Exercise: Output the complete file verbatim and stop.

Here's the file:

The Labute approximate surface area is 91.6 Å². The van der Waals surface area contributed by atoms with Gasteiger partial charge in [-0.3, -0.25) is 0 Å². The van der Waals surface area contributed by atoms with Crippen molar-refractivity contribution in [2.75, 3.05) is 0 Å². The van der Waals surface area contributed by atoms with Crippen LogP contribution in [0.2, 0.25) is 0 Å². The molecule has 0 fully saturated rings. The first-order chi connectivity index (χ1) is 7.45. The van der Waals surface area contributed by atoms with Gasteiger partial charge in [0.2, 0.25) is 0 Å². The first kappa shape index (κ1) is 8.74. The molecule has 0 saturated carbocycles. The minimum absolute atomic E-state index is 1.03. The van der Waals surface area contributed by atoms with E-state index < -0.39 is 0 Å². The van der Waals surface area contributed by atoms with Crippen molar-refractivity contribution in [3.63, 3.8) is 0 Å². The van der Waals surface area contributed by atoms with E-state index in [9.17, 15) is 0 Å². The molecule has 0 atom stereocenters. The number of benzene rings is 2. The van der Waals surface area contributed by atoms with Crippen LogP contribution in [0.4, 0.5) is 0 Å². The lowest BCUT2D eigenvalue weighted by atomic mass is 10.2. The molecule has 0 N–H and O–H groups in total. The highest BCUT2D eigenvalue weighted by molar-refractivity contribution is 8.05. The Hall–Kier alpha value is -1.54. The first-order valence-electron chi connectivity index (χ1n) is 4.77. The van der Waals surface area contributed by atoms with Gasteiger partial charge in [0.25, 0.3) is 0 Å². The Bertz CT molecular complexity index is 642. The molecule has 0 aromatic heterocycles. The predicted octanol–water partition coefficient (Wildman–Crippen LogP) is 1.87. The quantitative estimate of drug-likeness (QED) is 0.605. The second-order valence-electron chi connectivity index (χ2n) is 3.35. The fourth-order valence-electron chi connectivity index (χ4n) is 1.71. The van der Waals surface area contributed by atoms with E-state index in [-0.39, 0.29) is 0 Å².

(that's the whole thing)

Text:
The Labute approximate surface area is 91.6 Å². The van der Waals surface area contributed by atoms with Gasteiger partial charge in [-0.3, -0.25) is 0 Å². The van der Waals surface area contributed by atoms with Crippen molar-refractivity contribution in [2.75, 3.05) is 0 Å². The van der Waals surface area contributed by atoms with Crippen LogP contribution in [0.2, 0.25) is 0 Å². The molecule has 0 fully saturated rings. The first-order chi connectivity index (χ1) is 7.45. The van der Waals surface area contributed by atoms with Gasteiger partial charge in [0.2, 0.25) is 0 Å². The first kappa shape index (κ1) is 8.74. The molecule has 0 saturated carbocycles. The minimum absolute atomic E-state index is 1.03. The van der Waals surface area contributed by atoms with E-state index < -0.39 is 0 Å². The van der Waals surface area contributed by atoms with Crippen molar-refractivity contribution in [3.63, 3.8) is 0 Å². The van der Waals surface area contributed by atoms with E-state index in [9.17, 15) is 0 Å². The molecule has 0 atom stereocenters. The number of benzene rings is 2. The van der Waals surface area contributed by atoms with Crippen LogP contribution in [0.4, 0.5) is 0 Å². The lowest BCUT2D eigenvalue weighted by atomic mass is 10.2. The molecule has 0 N–H and O–H groups in total. The highest BCUT2D eigenvalue weighted by molar-refractivity contribution is 8.05. The Hall–Kier alpha value is -1.54. The first-order valence-electron chi connectivity index (χ1n) is 4.77. The van der Waals surface area contributed by atoms with Gasteiger partial charge in [0.25, 0.3) is 0 Å². The Bertz CT molecular complexity index is 642. The molecule has 0 aromatic heterocycles. The predicted octanol–water partition coefficient (Wildman–Crippen LogP) is 1.87. The quantitative estimate of drug-likeness (QED) is 0.605. The second-order valence-electron chi connectivity index (χ2n) is 3.35. The fourth-order valence-electron chi connectivity index (χ4n) is 1.71. The van der Waals surface area contributed by atoms with E-state index in [-0.39, 0.29) is 0 Å².